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Coronavirus mutating to survive and spread faster, scientists believe

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Coronavirus Possibly Adapting to Mask-Wearing Social Distancing Say Scientists

"We were surprised to find that one standard test that quantifies the variation in size of red blood cells - called red cell distribution width, or RDW - was highly correlated with patient mortality, and the correlation persisted when controlling for other identified risk factors like patient age, some other lab tests, and some pre-existing illnesses", says co-author on the new study, Jonathan Carlson.

Academics at Houston Methodist Hospital - who carried out the first-of-its-kind study - said patients infected with the variant strain had significantly higher amounts of the virus when they were first diagnosed.

The study also noted that in some regions there were many mutations, possibly hinting that the virus is changing its order to counter the body's immune system. Mutations take place when a virus replicates and, after infecting more than 30 million people, coronavirus has had plenty of opportunities to mutate.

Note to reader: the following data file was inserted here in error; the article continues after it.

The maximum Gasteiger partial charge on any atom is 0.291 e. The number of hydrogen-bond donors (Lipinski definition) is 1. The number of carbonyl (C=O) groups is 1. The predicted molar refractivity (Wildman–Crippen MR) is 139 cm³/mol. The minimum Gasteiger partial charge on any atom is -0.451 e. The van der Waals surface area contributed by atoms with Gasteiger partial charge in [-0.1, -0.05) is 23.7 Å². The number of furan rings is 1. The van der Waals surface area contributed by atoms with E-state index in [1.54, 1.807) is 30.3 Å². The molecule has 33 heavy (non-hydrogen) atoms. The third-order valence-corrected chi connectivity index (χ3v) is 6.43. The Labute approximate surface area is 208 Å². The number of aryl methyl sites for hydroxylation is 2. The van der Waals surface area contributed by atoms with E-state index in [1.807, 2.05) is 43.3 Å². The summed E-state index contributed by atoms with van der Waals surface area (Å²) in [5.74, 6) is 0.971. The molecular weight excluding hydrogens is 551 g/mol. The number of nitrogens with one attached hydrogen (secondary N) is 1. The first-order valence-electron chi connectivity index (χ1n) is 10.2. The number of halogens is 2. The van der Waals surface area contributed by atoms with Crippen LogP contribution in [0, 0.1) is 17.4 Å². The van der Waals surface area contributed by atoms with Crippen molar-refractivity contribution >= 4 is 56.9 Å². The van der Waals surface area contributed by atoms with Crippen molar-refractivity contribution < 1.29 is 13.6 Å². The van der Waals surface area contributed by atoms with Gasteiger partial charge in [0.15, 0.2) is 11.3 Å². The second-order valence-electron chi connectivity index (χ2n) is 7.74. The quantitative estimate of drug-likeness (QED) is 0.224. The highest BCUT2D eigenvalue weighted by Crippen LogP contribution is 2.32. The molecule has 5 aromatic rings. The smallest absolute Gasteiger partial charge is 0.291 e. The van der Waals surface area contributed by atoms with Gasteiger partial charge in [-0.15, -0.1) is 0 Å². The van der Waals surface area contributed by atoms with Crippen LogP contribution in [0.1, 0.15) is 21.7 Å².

Though the strain isn't more deadly, researchers said it appeared to have adapted better to spread among humans.

"We found little evidence of a significant relationship between virus genotypes and altered virulence, stressing the linkage between disease severity, underlying medical conditions, and host genetics", according to the study.

Senior author Dr John M Higgins, an investigator in the department of pathology at Massachusetts General Hospital, said: "We wanted to help find ways to identify high-risk Covid patients as early and as easily as possible - who is likely to become severely ill and may benefit from aggressive interventions, and which hospitalised patients are likely to get worse most quickly".

The first study to analyse the structure of the novel coronavirus from two waves of infection in a major city found that a more contagious strain dominates recent samples, researchers from Houston Methodist Hospital said on Wednesday, reports Reuters. If mutations affect this, the challenge will be to manufacture the vaccine. Because of this, it can now evade rescue procedures like wearing masks and washing hands.

Things could always change, and we should be prepared for the worst.

"But every mutation is a roll of the dice, and with the transmission so widespread in the U.S. - which continues to see tens of thousands of new, confirmed infections daily - the virus has had abundant opportunities to change, potentially with troublesome consequences", Musser said.

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